Fat Friends at Leeds Grand Theatre – an underwhelming show

By November 15, 2017

Theatre & Dance. Leeds.


Photograph credited to Helen Maybanks

For fans of Kay Mellor, you’d expect her new musical Fat Friends to be an absolute hit, full of intriguing plot twists and fantastic characters. At best, it’s a little bit of fun but, at worst, it’s extremely irritating.

Essentially the story centres around Kelly, who’s getting married in six weeks but can’t fit into her dream dress. One viral video,¬†support from a slimming group and a helping hand of supplements later and Kelly finally makes it to her wedding day, realising that she’s big and beautiful and doesn’t care who knows it.

There are a few tenuous subplots throughout – the Jewish slim club leader Lauren falling in love with a Vicar, Kelly’s mum suffering financially after the family chip shop burns down and the fame-hungry Julia Fleshman praying on Kelly to make her diet world-famous. It’s all a little bitty, not helped by the atrocious song lyrics. Kay Mellor may be a great TV writer, but writing for stage and song is a different art form and she misses the mark entirely. They’re neither funny nor witty and the melodies written by Nick Lloyd Webber are bland and hard to enjoy. It’s certainly not a piece of work that comes close to his famous father’s calibre.

The cast are strong, and though Jodie Prenger is far too old to play Sam Bailey’s daughter (there’s a real-life age difference between them of two years…) she does play the part with humour. Jonathan Halliwell is sweet as the vicar Paul and Neil Hurst provides the most humour as the loveable Alan. There’s a strange chemistry between his and Sam Bailey’s character, though this is never explored. Andrew Flintoff is surprisingly sweet as Kevin – being on stage clearly doesn’t come naturally to him, and his solo songs are excruciating to watch, but I actually really like his character and think he plays the part well as he’s the only character I really root for.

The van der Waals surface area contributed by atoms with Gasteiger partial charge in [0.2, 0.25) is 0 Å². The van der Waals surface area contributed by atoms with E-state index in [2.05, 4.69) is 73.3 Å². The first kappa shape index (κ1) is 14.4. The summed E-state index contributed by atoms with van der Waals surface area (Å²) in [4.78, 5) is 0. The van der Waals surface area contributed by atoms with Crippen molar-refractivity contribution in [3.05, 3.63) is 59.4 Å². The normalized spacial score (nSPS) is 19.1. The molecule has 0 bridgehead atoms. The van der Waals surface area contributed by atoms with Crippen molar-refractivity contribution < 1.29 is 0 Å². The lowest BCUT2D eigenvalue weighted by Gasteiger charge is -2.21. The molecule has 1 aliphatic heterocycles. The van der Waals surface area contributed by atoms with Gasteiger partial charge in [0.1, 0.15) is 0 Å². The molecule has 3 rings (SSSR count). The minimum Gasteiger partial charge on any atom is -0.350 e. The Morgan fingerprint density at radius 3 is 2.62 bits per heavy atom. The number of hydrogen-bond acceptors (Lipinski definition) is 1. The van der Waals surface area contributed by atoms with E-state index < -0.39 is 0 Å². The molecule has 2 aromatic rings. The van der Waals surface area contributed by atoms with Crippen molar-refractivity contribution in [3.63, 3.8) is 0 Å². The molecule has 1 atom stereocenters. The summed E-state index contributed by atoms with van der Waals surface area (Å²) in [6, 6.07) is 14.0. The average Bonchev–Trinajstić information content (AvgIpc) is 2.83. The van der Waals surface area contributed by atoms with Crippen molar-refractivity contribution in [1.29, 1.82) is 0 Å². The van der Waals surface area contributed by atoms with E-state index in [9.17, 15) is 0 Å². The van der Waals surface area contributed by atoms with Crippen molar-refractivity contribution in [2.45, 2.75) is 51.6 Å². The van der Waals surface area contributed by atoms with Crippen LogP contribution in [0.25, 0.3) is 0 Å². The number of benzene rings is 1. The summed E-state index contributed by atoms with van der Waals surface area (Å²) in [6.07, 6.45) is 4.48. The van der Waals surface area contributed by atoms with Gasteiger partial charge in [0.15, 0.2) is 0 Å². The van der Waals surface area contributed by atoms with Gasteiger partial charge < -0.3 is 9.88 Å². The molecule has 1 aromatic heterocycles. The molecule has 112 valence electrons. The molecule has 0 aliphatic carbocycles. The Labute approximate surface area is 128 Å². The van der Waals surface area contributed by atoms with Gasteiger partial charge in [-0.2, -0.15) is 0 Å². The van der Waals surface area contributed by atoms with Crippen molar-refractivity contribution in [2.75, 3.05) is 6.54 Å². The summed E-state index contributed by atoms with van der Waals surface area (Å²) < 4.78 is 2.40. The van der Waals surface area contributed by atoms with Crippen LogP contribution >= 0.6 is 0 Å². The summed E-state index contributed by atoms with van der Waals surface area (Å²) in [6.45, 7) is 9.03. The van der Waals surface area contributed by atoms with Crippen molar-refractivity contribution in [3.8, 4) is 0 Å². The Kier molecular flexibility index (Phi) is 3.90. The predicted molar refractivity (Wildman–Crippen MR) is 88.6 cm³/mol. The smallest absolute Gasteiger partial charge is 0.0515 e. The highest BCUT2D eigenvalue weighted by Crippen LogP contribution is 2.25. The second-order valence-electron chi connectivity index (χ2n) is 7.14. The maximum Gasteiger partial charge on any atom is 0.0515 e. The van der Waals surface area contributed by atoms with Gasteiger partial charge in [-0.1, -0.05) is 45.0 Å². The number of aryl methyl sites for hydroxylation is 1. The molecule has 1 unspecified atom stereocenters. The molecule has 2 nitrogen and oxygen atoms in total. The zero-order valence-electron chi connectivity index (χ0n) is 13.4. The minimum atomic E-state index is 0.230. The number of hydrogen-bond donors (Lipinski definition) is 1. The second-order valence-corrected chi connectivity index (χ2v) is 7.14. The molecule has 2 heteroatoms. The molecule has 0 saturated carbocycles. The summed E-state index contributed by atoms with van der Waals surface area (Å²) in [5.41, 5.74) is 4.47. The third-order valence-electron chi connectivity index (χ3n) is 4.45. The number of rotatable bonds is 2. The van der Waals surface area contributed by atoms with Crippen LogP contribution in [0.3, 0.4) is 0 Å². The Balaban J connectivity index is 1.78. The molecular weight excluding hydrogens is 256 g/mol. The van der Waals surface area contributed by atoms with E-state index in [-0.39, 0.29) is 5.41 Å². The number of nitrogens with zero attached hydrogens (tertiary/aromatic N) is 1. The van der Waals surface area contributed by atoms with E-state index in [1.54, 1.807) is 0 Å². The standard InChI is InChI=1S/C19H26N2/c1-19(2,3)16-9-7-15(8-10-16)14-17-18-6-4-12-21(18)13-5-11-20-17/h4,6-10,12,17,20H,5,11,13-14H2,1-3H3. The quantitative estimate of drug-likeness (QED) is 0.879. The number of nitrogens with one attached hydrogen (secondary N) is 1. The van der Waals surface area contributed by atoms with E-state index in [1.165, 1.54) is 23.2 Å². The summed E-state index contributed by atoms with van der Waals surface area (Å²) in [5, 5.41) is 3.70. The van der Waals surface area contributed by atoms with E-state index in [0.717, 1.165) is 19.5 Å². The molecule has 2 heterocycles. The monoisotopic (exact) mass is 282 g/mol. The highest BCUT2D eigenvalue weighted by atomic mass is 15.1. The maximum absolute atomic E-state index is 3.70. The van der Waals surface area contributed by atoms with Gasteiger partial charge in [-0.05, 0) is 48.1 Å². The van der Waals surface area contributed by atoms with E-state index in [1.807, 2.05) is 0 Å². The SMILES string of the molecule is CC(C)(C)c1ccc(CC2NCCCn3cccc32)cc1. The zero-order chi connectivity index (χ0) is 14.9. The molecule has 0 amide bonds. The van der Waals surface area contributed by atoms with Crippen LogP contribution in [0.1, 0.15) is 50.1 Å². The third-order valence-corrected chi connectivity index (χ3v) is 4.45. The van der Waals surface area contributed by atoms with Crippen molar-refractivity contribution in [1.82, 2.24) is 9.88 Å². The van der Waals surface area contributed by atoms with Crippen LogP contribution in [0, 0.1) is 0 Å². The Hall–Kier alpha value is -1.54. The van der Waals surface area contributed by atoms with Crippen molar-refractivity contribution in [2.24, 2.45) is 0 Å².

For the most part the characters are stereotypical and annoying, and the plot is thin and predictable. I’m not really sure what this show has to offer, but if you’re a Kay Mellor fan it might be worth going along to see what all the fuss is all about.

For reference, a ‘standing ovation’ really doesn’t count if the cast sing “get up on your feet” really loudly until the audience feels obliged to leave their seats.

Catch the show at Leeds Grand Theatre until Saturday 2nd December.